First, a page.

It is not known to what extent the metabolism of cultured tumor cells parallels tumor metabolism in vivo, but evidence suggests that many core metabolic activities are shared between settings. First, 18FDG-PET and 1H magnetic resonance spectroscopy reveal robust glucose consumption and lactate production in aggressive tumors. Second, expression studies have shown that enzymes involved in glucose and glutamine metabolism are abundantly expressed in tumor tissue and in some cases predict patient outcome (26-29). Third, inhibition of some of these enzymes impairs tumor growth in animal models (30-33). Fourth, some mechanisms of metabolic compensation, particularly autophagy, allow cells to survive nutrient stress in vitro and in vivo (34-36). Likewise, GDH inhibition may increase the efficacy of treatments that interfere with glucose metabolism. There are many such treatments already in use that could benefit from concomitant blockade of GDH. Alkylators and other DNA damaging agents suppress glycolysis in vitro and in vivo through PARP-dependent depletion of cytoplasmic NAD (37-39). The kinase inhibitors imatinib and rapamycin inhibit glycolysis in vitro by reversing the effects of oncogenic signaling pathways on glucose metabolism, and they suppress 18FDG-PET signal in some tumors (15, 40-42).

A major challenge in cancer therapeutics is to develop strategies that antagonize tumor cell survival without causing dose-limiting toxicity. Previous efforts to inhibit tumor glutamine metabolism were complicated by nausea, mucositis and pancytopenia (43). In this regard, tea polyphenols are intriguing because they are consumed in large quantities by millions of people worldwide and because a number of epidemiological studies have demonstrated the benefits of green tea in preventing the initiation or progression of cancer (44). EGCG in particular has a number of pharmacological properties that could independently suppress tumor cell growth (45). The relevance of EGCG's activity as a GDH inhibitor is unknown, although this has been proposed as a mechanism to explain the protective effect of green tea against diabetes (19). In the glioblastoma cells we studied, the effect of EGCG perfectly mimicked GDH knockdown in that it was enhanced during decreased glucose metabolism and reversed by providing GDH-dependent nutrients. Thus it will be interesting to test whether genetic or pharmacological impairment of GDH activity can suppress tumor growth or enhance the effect of conventional cancer therapies.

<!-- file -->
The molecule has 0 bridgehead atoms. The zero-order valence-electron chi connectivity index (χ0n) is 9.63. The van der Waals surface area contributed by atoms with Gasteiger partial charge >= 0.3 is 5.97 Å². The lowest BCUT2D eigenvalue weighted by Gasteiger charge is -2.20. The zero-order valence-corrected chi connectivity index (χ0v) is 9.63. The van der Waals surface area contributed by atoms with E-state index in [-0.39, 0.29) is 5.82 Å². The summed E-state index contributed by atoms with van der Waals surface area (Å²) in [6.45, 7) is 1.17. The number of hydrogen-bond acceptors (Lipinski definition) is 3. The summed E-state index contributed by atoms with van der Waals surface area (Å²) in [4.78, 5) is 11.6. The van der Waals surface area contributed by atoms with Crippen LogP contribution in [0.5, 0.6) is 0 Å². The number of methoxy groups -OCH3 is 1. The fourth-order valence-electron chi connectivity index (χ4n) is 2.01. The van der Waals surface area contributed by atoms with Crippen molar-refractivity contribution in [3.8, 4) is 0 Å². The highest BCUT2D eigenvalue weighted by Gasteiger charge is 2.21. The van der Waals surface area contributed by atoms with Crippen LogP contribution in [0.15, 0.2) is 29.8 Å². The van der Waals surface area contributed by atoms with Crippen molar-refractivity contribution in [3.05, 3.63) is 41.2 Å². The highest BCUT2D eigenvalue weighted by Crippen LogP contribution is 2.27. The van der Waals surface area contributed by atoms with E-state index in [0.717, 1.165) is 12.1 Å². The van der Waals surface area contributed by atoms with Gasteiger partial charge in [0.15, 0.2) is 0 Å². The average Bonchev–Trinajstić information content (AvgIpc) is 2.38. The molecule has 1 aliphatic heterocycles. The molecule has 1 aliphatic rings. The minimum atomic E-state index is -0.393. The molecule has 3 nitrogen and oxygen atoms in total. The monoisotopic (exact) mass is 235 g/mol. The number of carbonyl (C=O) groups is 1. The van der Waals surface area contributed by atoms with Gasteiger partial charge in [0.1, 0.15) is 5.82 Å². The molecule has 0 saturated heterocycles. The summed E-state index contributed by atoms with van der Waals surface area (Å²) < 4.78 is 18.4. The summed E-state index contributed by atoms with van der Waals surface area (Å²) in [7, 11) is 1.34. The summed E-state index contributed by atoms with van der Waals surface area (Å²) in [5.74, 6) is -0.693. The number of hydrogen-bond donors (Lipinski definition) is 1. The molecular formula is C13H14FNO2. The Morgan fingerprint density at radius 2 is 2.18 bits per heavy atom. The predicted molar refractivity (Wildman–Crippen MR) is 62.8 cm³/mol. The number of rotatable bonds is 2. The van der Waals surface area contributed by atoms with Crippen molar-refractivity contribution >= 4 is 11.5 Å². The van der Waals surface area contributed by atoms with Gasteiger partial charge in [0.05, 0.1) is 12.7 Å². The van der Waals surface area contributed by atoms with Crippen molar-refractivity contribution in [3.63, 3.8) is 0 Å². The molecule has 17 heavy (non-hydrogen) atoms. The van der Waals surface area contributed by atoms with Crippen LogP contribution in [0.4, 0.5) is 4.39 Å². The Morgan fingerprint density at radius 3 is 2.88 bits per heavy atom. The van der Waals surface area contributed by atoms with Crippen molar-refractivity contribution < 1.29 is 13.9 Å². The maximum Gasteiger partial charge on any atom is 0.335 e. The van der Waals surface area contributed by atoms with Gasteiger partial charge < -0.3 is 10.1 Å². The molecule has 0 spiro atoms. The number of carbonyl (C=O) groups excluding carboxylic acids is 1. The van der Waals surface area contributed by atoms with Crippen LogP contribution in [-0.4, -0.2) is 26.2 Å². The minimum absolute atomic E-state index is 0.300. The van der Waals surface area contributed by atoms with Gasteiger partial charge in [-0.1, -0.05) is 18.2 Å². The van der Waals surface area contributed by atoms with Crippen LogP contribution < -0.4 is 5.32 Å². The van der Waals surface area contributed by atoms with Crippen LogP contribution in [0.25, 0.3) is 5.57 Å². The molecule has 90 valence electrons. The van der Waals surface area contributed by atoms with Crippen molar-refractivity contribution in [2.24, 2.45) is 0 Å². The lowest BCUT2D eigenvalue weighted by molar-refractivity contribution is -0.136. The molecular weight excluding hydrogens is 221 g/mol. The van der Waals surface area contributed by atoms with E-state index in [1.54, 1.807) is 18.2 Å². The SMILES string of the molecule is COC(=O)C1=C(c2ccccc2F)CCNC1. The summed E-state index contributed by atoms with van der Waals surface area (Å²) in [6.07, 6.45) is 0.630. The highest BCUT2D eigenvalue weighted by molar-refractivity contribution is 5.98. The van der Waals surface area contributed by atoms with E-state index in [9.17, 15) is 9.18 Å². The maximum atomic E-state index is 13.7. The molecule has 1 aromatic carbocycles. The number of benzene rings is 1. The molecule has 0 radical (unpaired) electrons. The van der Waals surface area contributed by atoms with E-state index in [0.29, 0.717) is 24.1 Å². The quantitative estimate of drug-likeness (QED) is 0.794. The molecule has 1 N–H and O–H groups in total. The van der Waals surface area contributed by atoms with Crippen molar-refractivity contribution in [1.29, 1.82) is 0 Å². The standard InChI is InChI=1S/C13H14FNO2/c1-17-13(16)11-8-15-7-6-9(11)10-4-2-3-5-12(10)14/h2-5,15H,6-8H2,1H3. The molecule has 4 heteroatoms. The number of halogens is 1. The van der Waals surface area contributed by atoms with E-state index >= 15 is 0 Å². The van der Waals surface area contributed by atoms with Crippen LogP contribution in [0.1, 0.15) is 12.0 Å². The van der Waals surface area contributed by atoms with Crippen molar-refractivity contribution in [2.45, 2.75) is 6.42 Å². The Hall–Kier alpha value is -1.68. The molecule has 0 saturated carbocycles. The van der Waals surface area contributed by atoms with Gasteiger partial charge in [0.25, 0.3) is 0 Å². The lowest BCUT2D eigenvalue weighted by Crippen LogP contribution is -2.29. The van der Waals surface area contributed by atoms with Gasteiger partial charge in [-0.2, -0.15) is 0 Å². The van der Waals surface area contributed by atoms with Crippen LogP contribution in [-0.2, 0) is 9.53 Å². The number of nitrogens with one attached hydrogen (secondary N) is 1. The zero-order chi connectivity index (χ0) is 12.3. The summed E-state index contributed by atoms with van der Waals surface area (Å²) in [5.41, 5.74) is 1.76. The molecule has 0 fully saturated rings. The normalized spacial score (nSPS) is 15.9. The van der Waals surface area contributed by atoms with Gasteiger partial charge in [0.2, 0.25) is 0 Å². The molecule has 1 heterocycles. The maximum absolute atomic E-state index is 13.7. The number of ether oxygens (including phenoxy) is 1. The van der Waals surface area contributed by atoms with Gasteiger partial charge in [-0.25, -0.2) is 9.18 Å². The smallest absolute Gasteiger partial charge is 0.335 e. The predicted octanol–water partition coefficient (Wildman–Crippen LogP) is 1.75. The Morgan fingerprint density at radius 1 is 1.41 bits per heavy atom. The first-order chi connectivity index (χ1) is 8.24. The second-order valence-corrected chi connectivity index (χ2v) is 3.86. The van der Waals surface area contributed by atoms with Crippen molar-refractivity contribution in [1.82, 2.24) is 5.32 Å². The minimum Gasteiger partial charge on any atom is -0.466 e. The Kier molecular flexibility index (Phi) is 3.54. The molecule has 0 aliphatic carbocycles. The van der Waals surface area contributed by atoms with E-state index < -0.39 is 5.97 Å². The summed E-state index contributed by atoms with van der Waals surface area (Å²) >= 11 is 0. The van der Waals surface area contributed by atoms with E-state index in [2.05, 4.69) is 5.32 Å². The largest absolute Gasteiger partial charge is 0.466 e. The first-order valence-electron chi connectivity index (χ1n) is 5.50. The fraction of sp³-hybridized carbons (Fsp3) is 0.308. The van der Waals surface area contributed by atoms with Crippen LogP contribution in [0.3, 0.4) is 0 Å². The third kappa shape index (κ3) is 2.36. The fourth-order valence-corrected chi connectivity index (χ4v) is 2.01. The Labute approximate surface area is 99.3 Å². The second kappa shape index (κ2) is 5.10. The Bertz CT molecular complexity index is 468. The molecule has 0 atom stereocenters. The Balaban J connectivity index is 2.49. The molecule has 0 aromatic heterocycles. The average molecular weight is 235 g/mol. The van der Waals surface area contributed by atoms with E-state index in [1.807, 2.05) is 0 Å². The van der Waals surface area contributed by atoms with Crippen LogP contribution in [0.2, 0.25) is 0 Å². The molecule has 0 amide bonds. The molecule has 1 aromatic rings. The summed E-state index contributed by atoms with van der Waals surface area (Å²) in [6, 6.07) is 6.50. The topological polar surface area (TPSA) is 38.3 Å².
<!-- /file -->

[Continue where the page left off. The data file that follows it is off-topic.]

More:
Supplementary Material


We thank Andrew Mullen for experimental assistance, Suzanne Wehrli for NMR spectroscopy and Dinesh Rakhejah and Vivian Jones of the Children's Medical Center Metabolics Laboratory for HPLC. We thank Charles Stanley, Changhong Li, Russell Jones, Aron Jaffe and Julian Lum for discussing the data and manuscript.

This work was supported by grants from the NIDDK (DK072565) and the American Cancer Society (ACS-IRG-02-196) to RJD.


The authors deny conflicts of interest.